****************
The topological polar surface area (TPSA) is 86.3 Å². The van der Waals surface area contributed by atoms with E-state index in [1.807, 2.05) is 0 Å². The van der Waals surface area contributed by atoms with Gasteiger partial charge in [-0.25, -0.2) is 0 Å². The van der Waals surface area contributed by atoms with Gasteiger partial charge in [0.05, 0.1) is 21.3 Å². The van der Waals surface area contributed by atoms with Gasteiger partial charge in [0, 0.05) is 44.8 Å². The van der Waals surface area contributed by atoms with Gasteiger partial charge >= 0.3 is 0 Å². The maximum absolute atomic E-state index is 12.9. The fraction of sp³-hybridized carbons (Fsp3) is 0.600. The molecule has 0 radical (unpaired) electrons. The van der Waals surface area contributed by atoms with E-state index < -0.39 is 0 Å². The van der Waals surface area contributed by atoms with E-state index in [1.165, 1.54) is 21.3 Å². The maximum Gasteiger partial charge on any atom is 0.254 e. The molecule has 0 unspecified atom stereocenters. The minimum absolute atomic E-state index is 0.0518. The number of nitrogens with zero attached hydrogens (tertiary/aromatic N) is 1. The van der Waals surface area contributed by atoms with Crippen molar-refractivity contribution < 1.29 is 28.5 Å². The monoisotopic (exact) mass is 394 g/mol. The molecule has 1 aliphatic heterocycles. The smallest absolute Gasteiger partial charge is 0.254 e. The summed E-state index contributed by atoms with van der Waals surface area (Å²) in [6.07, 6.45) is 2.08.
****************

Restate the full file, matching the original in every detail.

The topological polar surface area (TPSA) is 86.3 Å². The van der Waals surface area contributed by atoms with E-state index in [1.807, 2.05) is 0 Å². The van der Waals surface area contributed by atoms with Gasteiger partial charge in [-0.25, -0.2) is 0 Å². The van der Waals surface area contributed by atoms with Gasteiger partial charge in [0.05, 0.1) is 21.3 Å². The van der Waals surface area contributed by atoms with Gasteiger partial charge in [0, 0.05) is 44.8 Å². The van der Waals surface area contributed by atoms with Gasteiger partial charge >= 0.3 is 0 Å². The maximum absolute atomic E-state index is 12.9. The fraction of sp³-hybridized carbons (Fsp3) is 0.600. The molecule has 0 radical (unpaired) electrons. The van der Waals surface area contributed by atoms with E-state index < -0.39 is 0 Å². The van der Waals surface area contributed by atoms with E-state index in [1.165, 1.54) is 21.3 Å². The maximum Gasteiger partial charge on any atom is 0.254 e. The molecule has 0 unspecified atom stereocenters. The minimum absolute atomic E-state index is 0.0518. The number of nitrogens with zero attached hydrogens (tertiary/aromatic N) is 1. The van der Waals surface area contributed by atoms with Crippen molar-refractivity contribution < 1.29 is 28.5 Å². The monoisotopic (exact) mass is 394 g/mol. The molecule has 1 aliphatic heterocycles. The smallest absolute Gasteiger partial charge is 0.254 e. The summed E-state index contributed by atoms with van der Waals surface area (Å²) in [6.07, 6.45) is 2.08.